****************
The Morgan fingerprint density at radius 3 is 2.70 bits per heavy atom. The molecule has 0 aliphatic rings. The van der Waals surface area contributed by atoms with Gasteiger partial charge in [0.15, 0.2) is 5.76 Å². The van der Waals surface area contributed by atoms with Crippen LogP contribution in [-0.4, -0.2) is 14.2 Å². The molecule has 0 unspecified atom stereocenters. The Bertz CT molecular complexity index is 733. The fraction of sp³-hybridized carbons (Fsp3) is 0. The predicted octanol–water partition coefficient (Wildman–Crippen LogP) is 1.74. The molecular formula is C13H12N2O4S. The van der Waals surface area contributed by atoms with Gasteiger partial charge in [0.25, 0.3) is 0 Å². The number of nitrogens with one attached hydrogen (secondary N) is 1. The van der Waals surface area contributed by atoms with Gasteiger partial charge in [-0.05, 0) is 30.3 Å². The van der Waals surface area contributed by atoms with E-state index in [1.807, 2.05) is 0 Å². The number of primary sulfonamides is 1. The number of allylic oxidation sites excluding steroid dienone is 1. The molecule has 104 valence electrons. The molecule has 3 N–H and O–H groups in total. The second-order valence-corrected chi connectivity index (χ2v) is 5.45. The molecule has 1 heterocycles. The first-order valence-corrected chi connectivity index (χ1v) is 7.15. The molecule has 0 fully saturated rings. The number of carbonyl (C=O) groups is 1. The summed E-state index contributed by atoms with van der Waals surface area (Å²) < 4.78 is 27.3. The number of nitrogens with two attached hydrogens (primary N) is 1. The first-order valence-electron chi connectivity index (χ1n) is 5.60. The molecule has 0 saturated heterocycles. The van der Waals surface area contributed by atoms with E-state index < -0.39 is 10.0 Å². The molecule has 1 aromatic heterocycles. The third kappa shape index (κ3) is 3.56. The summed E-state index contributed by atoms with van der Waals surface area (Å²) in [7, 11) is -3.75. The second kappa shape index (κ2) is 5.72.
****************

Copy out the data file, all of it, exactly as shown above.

The Morgan fingerprint density at radius 3 is 2.70 bits per heavy atom. The molecule has 0 aliphatic rings. The van der Waals surface area contributed by atoms with Gasteiger partial charge in [0.15, 0.2) is 5.76 Å². The van der Waals surface area contributed by atoms with Crippen LogP contribution in [-0.4, -0.2) is 14.2 Å². The molecule has 0 unspecified atom stereocenters. The Bertz CT molecular complexity index is 733. The fraction of sp³-hybridized carbons (Fsp3) is 0. The predicted octanol–water partition coefficient (Wildman–Crippen LogP) is 1.74. The molecular formula is C13H12N2O4S. The van der Waals surface area contributed by atoms with Gasteiger partial charge in [0.25, 0.3) is 0 Å². The number of nitrogens with one attached hydrogen (secondary N) is 1. The van der Waals surface area contributed by atoms with Gasteiger partial charge in [-0.05, 0) is 30.3 Å². The van der Waals surface area contributed by atoms with E-state index in [1.807, 2.05) is 0 Å². The number of primary sulfonamides is 1. The number of allylic oxidation sites excluding steroid dienone is 1. The molecule has 104 valence electrons. The molecule has 3 N–H and O–H groups in total. The second-order valence-corrected chi connectivity index (χ2v) is 5.45. The molecule has 1 heterocycles. The first-order valence-corrected chi connectivity index (χ1v) is 7.15. The molecule has 0 fully saturated rings. The number of carbonyl (C=O) groups is 1. The summed E-state index contributed by atoms with van der Waals surface area (Å²) < 4.78 is 27.3. The number of nitrogens with two attached hydrogens (primary N) is 1. The first-order valence-electron chi connectivity index (χ1n) is 5.60. The molecule has 0 saturated heterocycles. The van der Waals surface area contributed by atoms with E-state index < -0.39 is 10.0 Å². The molecule has 1 aromatic heterocycles. The third kappa shape index (κ3) is 3.56. The summed E-state index contributed by atoms with van der Waals surface area (Å²) in [7, 11) is -3.75. The second kappa shape index (κ2) is 5.72.